Theater Review: RADIO GOLF (A Noise Within, Pasadena)

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by Tony Frankel on November 7, 2022

in Theater-Los Angeles


Pittsburgh in 1997 is the setting for the last of renowned playwright August Wilson’s series of 10 dramas that highlight aspects of African-American life in the 20th century. His is a play about gentrification, but a fascinating aspect of the 2005 work remains a rare conversation in today’s news. The property developers who are razing Black history – one house at a time in the now decrepit Hill District – are themselves Black. The tale centers on the wholly plausible Harmond Wilks (Christian Telesmar), a charming property developer who has high hopes that his revitalization will pave the way for him to become the city’s first Black mayor. The conflict for him and his golf-crazy business partner Roosevelt Hicks (DeJuan Christopher) arises with his plan to tear down a historic house which once belonged to Aunt Ester, an important character in Wilson’s other plays.

DeJuan Christopher, Christian Telesmar, Matt Orduña

Director Gregg T. Daniel, a Wilson aficionado, creates a production at A Noise Within which is more contemplative than it is urgent, and the actors follow suit. While still a recommended production, the first act meanders a bit, and could have been mined for more humor. This would have helped given that there is no happy-end rabbit in this plot, which is quite the point when you’re dealing with progress.

Christian Telesmar and Sydney A. Mason

In fact, ironically, ANW in a pre-curtain recording acknowledges that we are on the traditional lands of the Gabrielino-Tongva people, who some identify as Kizh. They even “recognize” their neighbors in the region, the Tataviam and Chumash people, who are also important cultural leaders in the region with the Gabrielino-Tongva people. What does this mean? Your land has been taken away, and we regret that, but we are not giving it back? (Similar liberal-guilt announcements are made at regional theaters across the country.)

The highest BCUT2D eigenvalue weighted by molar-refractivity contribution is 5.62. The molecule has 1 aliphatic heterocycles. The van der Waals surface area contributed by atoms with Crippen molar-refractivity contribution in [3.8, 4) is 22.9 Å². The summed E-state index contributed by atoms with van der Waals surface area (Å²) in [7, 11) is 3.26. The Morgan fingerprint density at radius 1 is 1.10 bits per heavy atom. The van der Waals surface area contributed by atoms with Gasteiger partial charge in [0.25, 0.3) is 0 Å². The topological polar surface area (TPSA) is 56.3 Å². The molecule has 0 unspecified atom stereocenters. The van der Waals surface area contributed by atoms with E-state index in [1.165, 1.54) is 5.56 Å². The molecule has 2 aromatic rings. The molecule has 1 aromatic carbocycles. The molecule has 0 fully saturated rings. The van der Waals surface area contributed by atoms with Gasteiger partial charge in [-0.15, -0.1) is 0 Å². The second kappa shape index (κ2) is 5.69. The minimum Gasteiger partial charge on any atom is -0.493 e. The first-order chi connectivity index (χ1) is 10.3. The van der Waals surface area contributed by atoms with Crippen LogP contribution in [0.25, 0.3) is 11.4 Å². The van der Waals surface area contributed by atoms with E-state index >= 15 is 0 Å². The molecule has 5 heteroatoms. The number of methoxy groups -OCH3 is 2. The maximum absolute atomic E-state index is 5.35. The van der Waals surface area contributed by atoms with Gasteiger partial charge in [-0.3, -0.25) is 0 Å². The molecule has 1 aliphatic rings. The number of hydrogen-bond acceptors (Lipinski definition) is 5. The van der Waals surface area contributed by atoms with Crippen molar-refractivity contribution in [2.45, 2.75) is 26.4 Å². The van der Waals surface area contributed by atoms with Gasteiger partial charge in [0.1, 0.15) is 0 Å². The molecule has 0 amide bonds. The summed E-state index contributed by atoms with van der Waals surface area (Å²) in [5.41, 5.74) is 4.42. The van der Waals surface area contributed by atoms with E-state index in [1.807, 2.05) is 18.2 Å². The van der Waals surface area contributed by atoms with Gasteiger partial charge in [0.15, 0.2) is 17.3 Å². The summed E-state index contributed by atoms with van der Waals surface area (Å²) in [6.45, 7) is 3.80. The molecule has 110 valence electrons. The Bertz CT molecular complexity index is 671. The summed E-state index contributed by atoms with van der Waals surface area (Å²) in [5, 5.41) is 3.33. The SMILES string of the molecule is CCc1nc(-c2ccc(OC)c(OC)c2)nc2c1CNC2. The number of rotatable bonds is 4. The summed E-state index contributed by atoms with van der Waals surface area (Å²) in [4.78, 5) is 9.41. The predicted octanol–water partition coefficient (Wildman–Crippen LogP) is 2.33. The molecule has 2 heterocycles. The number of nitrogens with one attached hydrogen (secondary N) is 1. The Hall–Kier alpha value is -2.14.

Christian Telesmar, Matt Orduña, Alex Morris

For Harmond’s journey of self-discovery, Wilson insists that it’s much more complicated than lip-service to your community.  You can’t have it both ways. Harmond is awoken to this by a visit from the house’s current owner – the patriotic “Old Joe” (a vigorous and commanding Alex Morris) — whose difficult life has done nothing to dampen his stout beliefs in right and wrong. Another opposing force is Sterling Johnson (Matt Orduña), the righteous handyman with a conscience who, in layman’s terms, accurately puts the political maneuvering into perspective. Harmond is a natural politician and knows he is good at it, and his sharp and chic spouse Mame (Sydney A. Mason) knows just how good, and is already planning her future role as the first lady of a mayor, governor and maybe even a senator. When Harmond’s principles unravel her dreams, will she stay by his side?

Alex Morris and Christian Telesmar

Sound designer Jeff Gardner’s song selections are impeccable and Sybyl Wickersheimer’s set truly evokes a large neighborhood in transition, quite a feat given the thrust stage. Radio Golf — comparatively short for Wilson — delivers some remarkably unambiguous advocacy in its defense of the old Hill District neighborhood that inspired the previous plays. Compared to other works in the cycle, there are fewer symbols and less anecdotal exposition. One wonders if Wilson would have edited the work had he not succumbed to liver cancer at 60 before the play hit Broadway. Still, what remains constant is the big small talk that transforms every complex character into a one-person community. Since this is August Wilson, the five characters inevitably stand in for so many more, a few of whom may well be in the audience.

photos by Craig Schwartz

Radio Golf
A Noise Within, 3352 Foothill Blvd. in Pasadena
Thurs at 7:30 (September 9 0nly); Fri at 8; Sat at 2 and 8; Sun at 2
ends on November 13, 2022
for tickets, call 626.356.3121 or visit A Noise Within
free parking behind theater at the Sierra Madre Villa Metro parking structure

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